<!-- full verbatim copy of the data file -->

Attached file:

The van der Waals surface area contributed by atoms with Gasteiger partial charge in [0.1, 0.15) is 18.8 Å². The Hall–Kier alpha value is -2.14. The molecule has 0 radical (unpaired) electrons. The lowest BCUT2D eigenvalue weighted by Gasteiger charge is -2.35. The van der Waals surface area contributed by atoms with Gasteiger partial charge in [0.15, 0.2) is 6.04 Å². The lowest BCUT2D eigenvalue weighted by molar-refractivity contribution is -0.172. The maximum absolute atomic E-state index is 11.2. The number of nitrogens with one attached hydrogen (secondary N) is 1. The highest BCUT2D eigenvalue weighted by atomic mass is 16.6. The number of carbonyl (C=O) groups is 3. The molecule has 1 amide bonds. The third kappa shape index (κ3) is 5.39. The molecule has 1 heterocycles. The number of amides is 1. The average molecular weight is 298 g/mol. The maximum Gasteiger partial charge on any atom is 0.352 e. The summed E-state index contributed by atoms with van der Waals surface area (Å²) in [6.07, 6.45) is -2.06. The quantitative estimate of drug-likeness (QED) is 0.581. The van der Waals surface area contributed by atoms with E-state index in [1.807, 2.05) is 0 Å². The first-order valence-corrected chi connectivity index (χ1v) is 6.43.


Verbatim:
The van der Waals surface area contributed by atoms with Gasteiger partial charge in [0.1, 0.15) is 18.8 Å². The Hall–Kier alpha value is -2.14. The molecule has 0 radical (unpaired) electrons. The lowest BCUT2D eigenvalue weighted by Gasteiger charge is -2.35. The van der Waals surface area contributed by atoms with Gasteiger partial charge in [0.15, 0.2) is 6.04 Å². The lowest BCUT2D eigenvalue weighted by molar-refractivity contribution is -0.172. The maximum absolute atomic E-state index is 11.2. The number of nitrogens with one attached hydrogen (secondary N) is 1. The highest BCUT2D eigenvalue weighted by atomic mass is 16.6. The number of carbonyl (C=O) groups is 3. The molecule has 1 amide bonds. The third kappa shape index (κ3) is 5.39. The molecule has 1 heterocycles. The number of amides is 1. The average molecular weight is 298 g/mol. The maximum Gasteiger partial charge on any atom is 0.352 e. The summed E-state index contributed by atoms with van der Waals surface area (Å²) in [6.07, 6.45) is -2.06. The quantitative estimate of drug-likeness (QED) is 0.581. The van der Waals surface area contributed by atoms with E-state index in [1.807, 2.05) is 0 Å². The first-order valence-corrected chi connectivity index (χ1v) is 6.43.